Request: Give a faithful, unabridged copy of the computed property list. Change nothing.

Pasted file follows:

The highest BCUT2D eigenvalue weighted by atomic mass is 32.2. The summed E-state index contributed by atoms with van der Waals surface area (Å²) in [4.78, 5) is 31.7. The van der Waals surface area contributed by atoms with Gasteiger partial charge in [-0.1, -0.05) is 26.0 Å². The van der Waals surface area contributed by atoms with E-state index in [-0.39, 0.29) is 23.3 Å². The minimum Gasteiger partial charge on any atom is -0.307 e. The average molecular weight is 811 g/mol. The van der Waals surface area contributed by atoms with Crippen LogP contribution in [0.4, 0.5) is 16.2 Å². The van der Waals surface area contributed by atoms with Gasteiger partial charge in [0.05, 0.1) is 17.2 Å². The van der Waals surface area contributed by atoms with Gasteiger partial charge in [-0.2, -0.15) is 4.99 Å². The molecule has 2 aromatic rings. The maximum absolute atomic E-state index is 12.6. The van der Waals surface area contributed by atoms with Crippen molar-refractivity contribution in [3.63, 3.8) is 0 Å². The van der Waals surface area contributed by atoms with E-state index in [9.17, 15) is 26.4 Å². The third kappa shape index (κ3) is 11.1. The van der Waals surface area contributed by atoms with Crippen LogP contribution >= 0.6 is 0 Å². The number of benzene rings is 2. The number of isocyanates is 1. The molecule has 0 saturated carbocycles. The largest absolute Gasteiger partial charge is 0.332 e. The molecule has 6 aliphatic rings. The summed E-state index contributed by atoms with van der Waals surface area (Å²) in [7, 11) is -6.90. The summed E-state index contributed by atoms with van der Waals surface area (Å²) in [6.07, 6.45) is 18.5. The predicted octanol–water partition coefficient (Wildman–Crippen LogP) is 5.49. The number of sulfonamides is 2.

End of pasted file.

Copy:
The highest BCUT2D eigenvalue weighted by atomic mass is 32.2. The summed E-state index contributed by atoms with van der Waals surface area (Å²) in [4.78, 5) is 31.7. The van der Waals surface area contributed by atoms with Gasteiger partial charge in [-0.1, -0.05) is 26.0 Å². The van der Waals surface area contributed by atoms with E-state index in [-0.39, 0.29) is 23.3 Å². The minimum Gasteiger partial charge on any atom is -0.307 e. The average molecular weight is 811 g/mol. The van der Waals surface area contributed by atoms with Crippen LogP contribution in [0.4, 0.5) is 16.2 Å². The van der Waals surface area contributed by atoms with Gasteiger partial charge in [0.05, 0.1) is 17.2 Å². The van der Waals surface area contributed by atoms with Gasteiger partial charge in [-0.2, -0.15) is 4.99 Å². The molecule has 2 aromatic rings. The maximum absolute atomic E-state index is 12.6. The van der Waals surface area contributed by atoms with Crippen molar-refractivity contribution in [3.63, 3.8) is 0 Å². The van der Waals surface area contributed by atoms with E-state index in [9.17, 15) is 26.4 Å². The third kappa shape index (κ3) is 11.1. The van der Waals surface area contributed by atoms with Crippen LogP contribution >= 0.6 is 0 Å². The number of benzene rings is 2. The number of isocyanates is 1. The molecule has 0 saturated carbocycles. The largest absolute Gasteiger partial charge is 0.332 e. The molecule has 6 aliphatic rings. The summed E-state index contributed by atoms with van der Waals surface area (Å²) in [7, 11) is -6.90. The summed E-state index contributed by atoms with van der Waals surface area (Å²) in [6.07, 6.45) is 18.5. The predicted octanol–water partition coefficient (Wildman–Crippen LogP) is 5.49. The number of sulfonamides is 2.